Sometimes I forget, after years of working with my characters and nattering about them to any friends who are willing to stand still, that all everybody else has by way of introduction to them is the cover blurb and jacket copy. So here is a brief introduction to the five characters who serve as our eyes for the story of Ryswyck.
Speir was the first character to develop a viewpoint in the embryonic story, and she is our ‘in’ to the world of Ryswyck Academy. By necessity she’s capable of reflecting on what she encounters, but given a choice, she really wants something to do. She has the fighter’s addiction to total abandon — in whatever arena she finds herself in. Her greatest strength (and greatest weakness) is her drive to set things right for people she cares about. Her motivating force is velocity.
(Disclaimer: The person in this picture is a real swordfighter and not an actor, and though I’ve been fascinated by this image ever since I first encountered it, I don’t know how much she’d appreciate being made the avatar of some rando’s original character. So I use it with cautious respect. Forgiveness, permission, &c.)
My first outline notes for “the Academy story,” to my amusement, contain the parenthetical aside: Is any of this in Douglas’s POV? It takes a while to draw him out, but once his presence unfolds, the pull of his gravity is irresistible. Continuously aware of the big picture, Douglas is not hasty to act, but when he does, it’s decisive. He loves deeply, and so can be hurt deeply. He’s not a visionary by nature, but he is a determined idealist. His motivating force is integrity.
(The image: Luigi Lucioni, Paul Cadmus, from the Brooklyn Museum.)
General Thaddeys Barklay
Ah, Barklay. In this story, everybody has an Opinion about Barklay. And nearly all of them are right. Like many visionaries, he is wilfully blind to his own compromises, and skates over the discrepancies between his visions and reality. Is he a good man who does terrible things, or a bad man who does some good things? My advice: don’t get hung up on the question. I write from his point of view because I wanted to evoke what it feels like from the inside to want to be justified, even when you know you shouldn’t be. His primary grace? He knows it’s not about him.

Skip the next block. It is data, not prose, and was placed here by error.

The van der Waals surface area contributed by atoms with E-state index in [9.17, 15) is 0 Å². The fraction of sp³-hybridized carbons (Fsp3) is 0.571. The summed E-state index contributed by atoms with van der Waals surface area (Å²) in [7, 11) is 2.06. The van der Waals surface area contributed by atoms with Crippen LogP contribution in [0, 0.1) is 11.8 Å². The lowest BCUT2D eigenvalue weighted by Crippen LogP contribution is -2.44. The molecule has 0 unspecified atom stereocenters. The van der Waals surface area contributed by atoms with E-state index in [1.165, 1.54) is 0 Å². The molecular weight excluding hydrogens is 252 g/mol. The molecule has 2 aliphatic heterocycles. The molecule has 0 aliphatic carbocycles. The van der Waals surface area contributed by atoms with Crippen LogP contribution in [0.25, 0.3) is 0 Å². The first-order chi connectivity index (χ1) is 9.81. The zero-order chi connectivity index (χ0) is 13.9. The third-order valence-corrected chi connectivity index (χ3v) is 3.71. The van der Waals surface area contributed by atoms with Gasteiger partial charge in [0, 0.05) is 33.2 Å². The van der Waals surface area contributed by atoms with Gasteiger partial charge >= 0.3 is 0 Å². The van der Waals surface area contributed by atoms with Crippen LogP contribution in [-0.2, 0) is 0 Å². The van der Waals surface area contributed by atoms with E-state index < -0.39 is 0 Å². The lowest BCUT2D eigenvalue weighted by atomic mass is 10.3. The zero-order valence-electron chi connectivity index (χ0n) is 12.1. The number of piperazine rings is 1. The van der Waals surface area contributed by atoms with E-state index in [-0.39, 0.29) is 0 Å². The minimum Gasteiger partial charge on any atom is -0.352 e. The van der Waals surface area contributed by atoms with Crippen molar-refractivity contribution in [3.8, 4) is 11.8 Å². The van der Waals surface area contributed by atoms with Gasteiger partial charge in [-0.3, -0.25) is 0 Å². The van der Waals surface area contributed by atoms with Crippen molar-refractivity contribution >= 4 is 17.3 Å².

(The image: Hugh Bonneville, looking appropriately seedy.)
Emmerich du Rau, Lord Bernhelm
One of these days I’ll write a post about the collapsing option trees of choosing a structure. And du Rau will be at the center of it. An elusive man, du Rau is the Lord Executive of the country of Berenia, the antagonist of Ilona, the island country of my other characters. I wanted to write from his POV because I was tired of stories in which the enemy is the Other whose perspective is either given no place or depicted as evil. Forget that. Du Rau knows intimately the desperation of his water-starved people, and has leveraged all his leadership behind his plans to make Berenia stable and safe. He has more than one secret weakness, which he guards from view with the help of his wife, Lady Ingrid. In his youth he was friends with Barklay, before the war. Now he is an implacable enemy. Like every other member of the main extended cast, he is indispensable: without him, the ultimate situation would utterly deteriorate.
(The image: just imagine Diego Luna here aged up a little.)
General Eamon Inslee
In this landscape of idealists and antagonists, Inslee is just a practical man trying to run a military installation on an inhospitable rock. He views the Ryswyckian culture of courtesy with an ironic skepticism tempered by suspended judgment. Wise and (mostly) patient, he has a sneaking admiration for passionate skill, but that’s not going to stop him from doing what he has to do. His POV is there to remind us that there’s more than one valid approach to the grind of military duty, even if those approaches come into conflict. Plus, I really enjoyed writing his dry sense of humor.
(The image: it’s hard to find a good type of what my idea of Inslee looks like, but here’s Kevin McKidd doing his level best.)
So there you have it: the people whose perspectives open the world of Ryswyck to our eyes.